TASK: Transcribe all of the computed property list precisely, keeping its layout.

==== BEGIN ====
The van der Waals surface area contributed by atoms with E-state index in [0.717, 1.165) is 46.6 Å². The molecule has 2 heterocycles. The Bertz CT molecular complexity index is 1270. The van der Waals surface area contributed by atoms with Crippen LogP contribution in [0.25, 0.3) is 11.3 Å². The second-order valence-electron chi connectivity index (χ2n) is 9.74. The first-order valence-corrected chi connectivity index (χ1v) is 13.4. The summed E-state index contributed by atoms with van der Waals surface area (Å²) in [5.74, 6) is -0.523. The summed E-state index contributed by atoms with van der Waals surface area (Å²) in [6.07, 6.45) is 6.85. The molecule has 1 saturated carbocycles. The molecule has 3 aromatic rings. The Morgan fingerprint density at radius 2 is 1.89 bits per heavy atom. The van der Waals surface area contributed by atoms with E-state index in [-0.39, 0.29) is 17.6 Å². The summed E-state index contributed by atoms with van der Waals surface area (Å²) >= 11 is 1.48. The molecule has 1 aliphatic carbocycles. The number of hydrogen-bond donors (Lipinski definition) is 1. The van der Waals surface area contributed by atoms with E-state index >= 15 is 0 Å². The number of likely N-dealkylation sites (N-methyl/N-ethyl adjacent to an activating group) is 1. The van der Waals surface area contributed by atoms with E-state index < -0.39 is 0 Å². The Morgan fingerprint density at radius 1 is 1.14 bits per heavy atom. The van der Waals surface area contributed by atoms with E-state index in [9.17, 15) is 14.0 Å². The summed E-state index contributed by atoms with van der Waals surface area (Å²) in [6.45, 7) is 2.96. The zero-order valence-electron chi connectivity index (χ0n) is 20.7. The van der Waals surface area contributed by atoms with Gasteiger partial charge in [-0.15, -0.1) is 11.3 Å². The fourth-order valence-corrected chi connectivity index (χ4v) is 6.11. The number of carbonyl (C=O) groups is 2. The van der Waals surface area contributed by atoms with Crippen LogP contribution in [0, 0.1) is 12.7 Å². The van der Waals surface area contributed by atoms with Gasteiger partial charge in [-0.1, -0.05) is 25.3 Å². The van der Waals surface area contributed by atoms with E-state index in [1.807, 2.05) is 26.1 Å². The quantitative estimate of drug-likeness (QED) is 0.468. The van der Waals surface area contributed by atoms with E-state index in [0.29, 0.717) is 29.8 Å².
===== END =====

The van der Waals surface area contributed by atoms with E-state index in [0.717, 1.165) is 46.6 Å². The molecule has 2 heterocycles. The Bertz CT molecular complexity index is 1270. The van der Waals surface area contributed by atoms with Crippen LogP contribution in [0.25, 0.3) is 11.3 Å². The second-order valence-electron chi connectivity index (χ2n) is 9.74. The first-order valence-corrected chi connectivity index (χ1v) is 13.4. The summed E-state index contributed by atoms with van der Waals surface area (Å²) in [5.74, 6) is -0.523. The summed E-state index contributed by atoms with van der Waals surface area (Å²) in [6.07, 6.45) is 6.85. The molecule has 1 saturated carbocycles. The molecule has 3 aromatic rings. The Morgan fingerprint density at radius 2 is 1.89 bits per heavy atom. The van der Waals surface area contributed by atoms with E-state index in [-0.39, 0.29) is 17.6 Å². The summed E-state index contributed by atoms with van der Waals surface area (Å²) >= 11 is 1.48. The molecule has 1 aliphatic carbocycles. The number of hydrogen-bond donors (Lipinski definition) is 1. The van der Waals surface area contributed by atoms with E-state index >= 15 is 0 Å². The number of likely N-dealkylation sites (N-methyl/N-ethyl adjacent to an activating group) is 1. The van der Waals surface area contributed by atoms with E-state index < -0.39 is 0 Å². The Morgan fingerprint density at radius 1 is 1.14 bits per heavy atom. The van der Waals surface area contributed by atoms with E-state index in [9.17, 15) is 14.0 Å². The summed E-state index contributed by atoms with van der Waals surface area (Å²) in [6.45, 7) is 2.96. The zero-order valence-electron chi connectivity index (χ0n) is 20.7. The van der Waals surface area contributed by atoms with Gasteiger partial charge in [-0.15, -0.1) is 11.3 Å². The fourth-order valence-corrected chi connectivity index (χ4v) is 6.11. The number of carbonyl (C=O) groups is 2. The van der Waals surface area contributed by atoms with Crippen LogP contribution in [0, 0.1) is 12.7 Å². The van der Waals surface area contributed by atoms with Gasteiger partial charge in [-0.1, -0.05) is 25.3 Å². The van der Waals surface area contributed by atoms with E-state index in [1.807, 2.05) is 26.1 Å². The quantitative estimate of drug-likeness (QED) is 0.468. The van der Waals surface area contributed by atoms with E-state index in [0.29, 0.717) is 29.8 Å².